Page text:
An Amazing Okanagan Grape Escape

This weekend was the ScotiaBank Okanagan Grape Escape MS Bike Tour – a mouthful of a title for an amazing event! Over 140 cyclists had to raise over $300 each to take part, but many raised much more, as our final total for the weekend was $82 667, with more to trickle in slowly, we are sure.

These cyclists get an amazing ride through the wineries of the Central Okanagan. On Saturday they visit 10 wineries on the Kelowna side of the lake and on Sunday a further 6. Each winery offers tastings and any wine purchased is brought back to the base camp for them, so they don’t have to ride along with clinking bottles! The ride on Saturday is 70km, so I’m sure the tastings help to take your mind off the pain as the day goes by.

On Saturday night we have a banquet to socialise but also to celebrate the achievements of the riders, the teams that raise the most and so on. I want to share one story.

I first met Christina in June at the first ‘Gear It Up’ event where riders get to train for the event. Christina had met some of our committee at the start of another cycling event – Kelowna’s Bike To Work Week. She shared with them that her sister-in-law has MS, so she was then convinced that she really should take part. Okay, she said, as long as you train me.

Onwards to that first training ride, a 30km ride. At the lunch at the end of the ride, Christina looked all in. I sat and talked to her for a while and reassured her that there was a short route each day too, for the actual event, if she didn’t feel up to the full 70km. I had my doubts that she would make it to the event in September!

The next time I saw her was September, the morning of the event, and she was positively bouncing with excitement. Which length are you going to do, I asked? The long one, she replied, brimming with confidence. She was also wearing the special shirt for people who had raised over $1000.

Christina had attended all 3 training rides, had lost weight, was so proud of her achievements, and, for me best of all, so proud to be doing something to support her sister-in-law. We made a special presentation to her on Saturday as the rider who had impressed us the most with their transformation over the course of the year.

This is why we do it. This makes it all worthwhile.

  

Celebrating my personal MS Week

Seven years ago this week my MS reared its ugly head. I would say “for the first time” but it’s never gone away since then…my ever present friend. On September 1st 2008 I started with odd feelings in my feet and legs and by September 4th I was in hospital, diagnosed with first, transverse myelitis, and then a day later, on September 5th, with MS.

There is no cure for MS. It is a chronic progressive disease. Why do I celebrate this week of anniversaries then? Because it gives me a chance to look back, to reflect on the ways I have faced up to this most personal of challenges and to recognise the new positives it has brought into my life that I would never have had without it.

So I choose to celebrate

– the friendships I have made, both in real life and on Facebook, and the laughter and tears we have shared. There are so many people in my life now that I would never have known. Wow.

– spending every day with Ian and our dogs. I celebrate the strength of our love through every challenge that comes our way… and how would we do it without our “assistance” dogs?!?

– speaking to my parents every day. 8 hours time difference made that impossible while I was working. Now every day my dad and I can put the footballing world to rights and my mum and I can laugh at all the daft things that happen to her … okay to both of us.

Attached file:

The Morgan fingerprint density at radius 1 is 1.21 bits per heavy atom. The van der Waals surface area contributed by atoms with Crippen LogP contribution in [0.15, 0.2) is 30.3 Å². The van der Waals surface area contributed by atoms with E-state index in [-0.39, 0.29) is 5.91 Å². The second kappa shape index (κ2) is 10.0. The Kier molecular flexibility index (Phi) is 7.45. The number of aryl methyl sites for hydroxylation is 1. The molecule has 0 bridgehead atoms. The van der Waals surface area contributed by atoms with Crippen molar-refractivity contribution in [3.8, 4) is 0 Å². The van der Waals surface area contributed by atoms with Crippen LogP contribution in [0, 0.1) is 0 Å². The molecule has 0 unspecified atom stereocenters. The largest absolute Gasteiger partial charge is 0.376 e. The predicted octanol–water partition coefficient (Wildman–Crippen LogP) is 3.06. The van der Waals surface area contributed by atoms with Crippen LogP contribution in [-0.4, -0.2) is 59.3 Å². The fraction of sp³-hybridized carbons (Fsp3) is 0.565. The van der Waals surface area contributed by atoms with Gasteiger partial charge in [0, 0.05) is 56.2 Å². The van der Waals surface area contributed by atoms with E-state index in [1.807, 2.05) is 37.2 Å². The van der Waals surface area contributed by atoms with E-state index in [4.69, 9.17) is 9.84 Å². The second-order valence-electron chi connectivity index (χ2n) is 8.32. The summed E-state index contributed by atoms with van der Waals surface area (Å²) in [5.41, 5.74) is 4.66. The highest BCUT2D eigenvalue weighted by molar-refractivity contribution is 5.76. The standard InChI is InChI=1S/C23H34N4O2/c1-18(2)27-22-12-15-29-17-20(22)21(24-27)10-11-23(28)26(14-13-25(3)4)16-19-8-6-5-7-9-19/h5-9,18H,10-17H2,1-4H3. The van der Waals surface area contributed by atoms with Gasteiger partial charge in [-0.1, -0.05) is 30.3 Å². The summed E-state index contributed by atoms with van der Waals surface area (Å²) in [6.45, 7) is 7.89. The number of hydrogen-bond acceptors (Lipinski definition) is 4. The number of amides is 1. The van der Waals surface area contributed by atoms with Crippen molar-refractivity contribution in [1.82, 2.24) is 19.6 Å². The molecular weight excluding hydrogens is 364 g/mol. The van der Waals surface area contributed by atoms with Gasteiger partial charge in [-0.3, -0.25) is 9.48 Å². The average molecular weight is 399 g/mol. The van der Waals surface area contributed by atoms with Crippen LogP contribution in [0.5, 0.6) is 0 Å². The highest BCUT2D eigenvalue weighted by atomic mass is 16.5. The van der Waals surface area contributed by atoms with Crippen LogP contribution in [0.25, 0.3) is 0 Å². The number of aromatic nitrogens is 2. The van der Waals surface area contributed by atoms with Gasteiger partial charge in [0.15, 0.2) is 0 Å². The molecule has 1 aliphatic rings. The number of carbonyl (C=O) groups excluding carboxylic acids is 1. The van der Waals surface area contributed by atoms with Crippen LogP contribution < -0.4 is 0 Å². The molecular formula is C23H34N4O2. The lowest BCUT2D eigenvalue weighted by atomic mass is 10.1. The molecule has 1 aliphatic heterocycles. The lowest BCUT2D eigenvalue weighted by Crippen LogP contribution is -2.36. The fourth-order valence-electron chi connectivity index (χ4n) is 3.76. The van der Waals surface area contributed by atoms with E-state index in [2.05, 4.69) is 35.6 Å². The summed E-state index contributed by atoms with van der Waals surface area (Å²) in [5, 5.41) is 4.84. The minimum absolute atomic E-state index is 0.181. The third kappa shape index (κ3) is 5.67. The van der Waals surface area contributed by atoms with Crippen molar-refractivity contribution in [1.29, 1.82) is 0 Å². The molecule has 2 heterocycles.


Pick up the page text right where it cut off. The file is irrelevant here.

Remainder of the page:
– being able to be a voice for those who deserve one, in whatever way I can. My disability gives me a platform to advocate for those who deserve support and compassion in a way that just isn’t the same from “the outside” of the issues.

– having a new knowledge thrust upon me, and being able to share it with those who are following behind me. Drugs, assistive devices, new research, people, places – the learning never stops. What does an MRI show? What is happening in my grey matter? What treatments are coming up in the next year? More questions than There are answers for!

– finding the right tool for the job. Comfy clothes for sitting in a wheelchair? Nothing better than IZ Adaptive! Amazing clothes at great prices by a Canadian designer! Can’t always speak? There’s a wonderful app by AssistiveWare for my iPad. Need to be able to transfer? You need a pole that you can hold in different places! When you find the right tool, the difference it makes to your daily life is incredible.

– being inventive! Nothing better than our own solutions. My lift that comes out onto the deck through the hobbit door! My super bathroom with my 3 foot door! Even the new grippy handles on my wheelchair, from pipe insulation and hockey tape

– the hours I spend in bed. Thank heavens for our super comfy bed, because I’m in it for about 16 hours a day! The books I read here (thank you Kobo), the blog I’m writing right now on my iPad in it, and the tears shed watching ManU. And of course the heavenly, blissful sleep. My dark, quiet cave that rescues me from the complexities of life, to charge me up and set me up for another dose of life outside the bedroom door.

– my medical team. I have a great medical team who I trust and I know who to call for each bit of me that “plays up”. It’s not easy and it doesn’t just happen by chance, but gradually the members of your team fall into place. 

– the MS Society. It is there for me in so many ways. It has given me an outlet to keep using my skill set, as much as my body will allow. It nourishes my knowledge in many areas, from the advocate in me to the daily support of people with MS in the community to the hope that through research there will be a cure one day soon.

Tonight I will have cake and I will celebrate! I will face the year ahead with determination and this time next year I will celebrate another year of challenges faced.

However, getting cake it perhaps a metaphor for the challenges of life – it took Ian 3 attempts to find a store that was open where he could buy my celebratory cake!